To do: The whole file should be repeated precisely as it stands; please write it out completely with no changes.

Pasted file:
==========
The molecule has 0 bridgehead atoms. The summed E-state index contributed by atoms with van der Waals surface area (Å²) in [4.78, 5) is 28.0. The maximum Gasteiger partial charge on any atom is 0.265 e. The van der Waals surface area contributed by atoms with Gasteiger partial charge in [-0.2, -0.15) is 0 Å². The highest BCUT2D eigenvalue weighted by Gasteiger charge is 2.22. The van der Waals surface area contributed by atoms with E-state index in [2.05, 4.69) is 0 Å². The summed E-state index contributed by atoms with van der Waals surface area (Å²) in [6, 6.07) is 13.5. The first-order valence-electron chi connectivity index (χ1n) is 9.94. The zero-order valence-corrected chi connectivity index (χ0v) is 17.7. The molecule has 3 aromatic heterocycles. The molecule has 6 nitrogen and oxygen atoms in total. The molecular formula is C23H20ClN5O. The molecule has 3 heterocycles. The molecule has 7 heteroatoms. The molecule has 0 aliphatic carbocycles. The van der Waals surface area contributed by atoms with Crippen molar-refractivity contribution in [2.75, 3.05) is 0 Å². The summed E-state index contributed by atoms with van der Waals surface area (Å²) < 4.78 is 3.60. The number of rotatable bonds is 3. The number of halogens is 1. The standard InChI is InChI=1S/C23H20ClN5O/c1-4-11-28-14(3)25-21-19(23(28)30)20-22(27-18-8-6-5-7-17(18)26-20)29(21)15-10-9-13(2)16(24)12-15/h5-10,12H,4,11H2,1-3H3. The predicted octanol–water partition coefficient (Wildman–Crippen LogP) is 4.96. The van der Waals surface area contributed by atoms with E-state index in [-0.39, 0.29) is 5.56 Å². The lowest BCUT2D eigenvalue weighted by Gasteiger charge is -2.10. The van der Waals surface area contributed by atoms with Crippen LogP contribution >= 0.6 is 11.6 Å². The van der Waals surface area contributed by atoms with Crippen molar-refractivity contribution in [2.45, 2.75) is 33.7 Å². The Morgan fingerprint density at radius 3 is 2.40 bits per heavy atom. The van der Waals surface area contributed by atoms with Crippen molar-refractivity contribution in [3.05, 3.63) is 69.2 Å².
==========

The molecule has 0 bridgehead atoms. The summed E-state index contributed by atoms with van der Waals surface area (Å²) in [4.78, 5) is 28.0. The maximum Gasteiger partial charge on any atom is 0.265 e. The van der Waals surface area contributed by atoms with Gasteiger partial charge in [-0.2, -0.15) is 0 Å². The highest BCUT2D eigenvalue weighted by Gasteiger charge is 2.22. The van der Waals surface area contributed by atoms with E-state index in [2.05, 4.69) is 0 Å². The summed E-state index contributed by atoms with van der Waals surface area (Å²) in [6, 6.07) is 13.5. The first-order valence-electron chi connectivity index (χ1n) is 9.94. The zero-order valence-corrected chi connectivity index (χ0v) is 17.7. The molecule has 3 aromatic heterocycles. The molecule has 6 nitrogen and oxygen atoms in total. The molecular formula is C23H20ClN5O. The molecule has 3 heterocycles. The molecule has 7 heteroatoms. The molecule has 0 aliphatic carbocycles. The van der Waals surface area contributed by atoms with Crippen molar-refractivity contribution in [2.75, 3.05) is 0 Å². The summed E-state index contributed by atoms with van der Waals surface area (Å²) < 4.78 is 3.60. The number of rotatable bonds is 3. The number of halogens is 1. The standard InChI is InChI=1S/C23H20ClN5O/c1-4-11-28-14(3)25-21-19(23(28)30)20-22(27-18-8-6-5-7-17(18)26-20)29(21)15-10-9-13(2)16(24)12-15/h5-10,12H,4,11H2,1-3H3. The predicted octanol–water partition coefficient (Wildman–Crippen LogP) is 4.96. The van der Waals surface area contributed by atoms with E-state index in [-0.39, 0.29) is 5.56 Å². The lowest BCUT2D eigenvalue weighted by Gasteiger charge is -2.10. The van der Waals surface area contributed by atoms with Crippen LogP contribution >= 0.6 is 11.6 Å². The van der Waals surface area contributed by atoms with Crippen molar-refractivity contribution in [2.45, 2.75) is 33.7 Å². The Morgan fingerprint density at radius 3 is 2.40 bits per heavy atom. The van der Waals surface area contributed by atoms with Crippen molar-refractivity contribution in [3.05, 3.63) is 69.2 Å².